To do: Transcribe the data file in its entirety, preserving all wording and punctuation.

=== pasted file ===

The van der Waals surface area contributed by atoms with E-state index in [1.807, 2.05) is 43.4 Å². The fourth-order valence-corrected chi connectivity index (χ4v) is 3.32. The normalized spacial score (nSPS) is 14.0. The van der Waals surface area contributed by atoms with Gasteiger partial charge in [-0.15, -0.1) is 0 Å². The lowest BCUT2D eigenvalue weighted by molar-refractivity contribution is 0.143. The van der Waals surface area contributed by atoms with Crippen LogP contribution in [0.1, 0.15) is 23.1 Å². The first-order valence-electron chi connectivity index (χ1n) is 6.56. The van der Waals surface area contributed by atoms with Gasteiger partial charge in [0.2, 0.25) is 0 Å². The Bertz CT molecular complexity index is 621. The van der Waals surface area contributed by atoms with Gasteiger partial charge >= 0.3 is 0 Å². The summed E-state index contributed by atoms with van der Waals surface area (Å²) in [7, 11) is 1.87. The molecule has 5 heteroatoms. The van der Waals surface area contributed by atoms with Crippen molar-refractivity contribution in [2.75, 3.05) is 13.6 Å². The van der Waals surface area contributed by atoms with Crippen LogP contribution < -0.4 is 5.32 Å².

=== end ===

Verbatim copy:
The van der Waals surface area contributed by atoms with E-state index in [1.807, 2.05) is 43.4 Å². The fourth-order valence-corrected chi connectivity index (χ4v) is 3.32. The normalized spacial score (nSPS) is 14.0. The van der Waals surface area contributed by atoms with Gasteiger partial charge in [-0.15, -0.1) is 0 Å². The lowest BCUT2D eigenvalue weighted by molar-refractivity contribution is 0.143. The van der Waals surface area contributed by atoms with Crippen LogP contribution in [0.1, 0.15) is 23.1 Å². The first-order valence-electron chi connectivity index (χ1n) is 6.56. The van der Waals surface area contributed by atoms with Gasteiger partial charge in [0.2, 0.25) is 0 Å². The Bertz CT molecular complexity index is 621. The van der Waals surface area contributed by atoms with Gasteiger partial charge >= 0.3 is 0 Å². The summed E-state index contributed by atoms with van der Waals surface area (Å²) in [7, 11) is 1.87. The molecule has 5 heteroatoms. The van der Waals surface area contributed by atoms with Crippen molar-refractivity contribution in [2.75, 3.05) is 13.6 Å². The van der Waals surface area contributed by atoms with Crippen LogP contribution < -0.4 is 5.32 Å².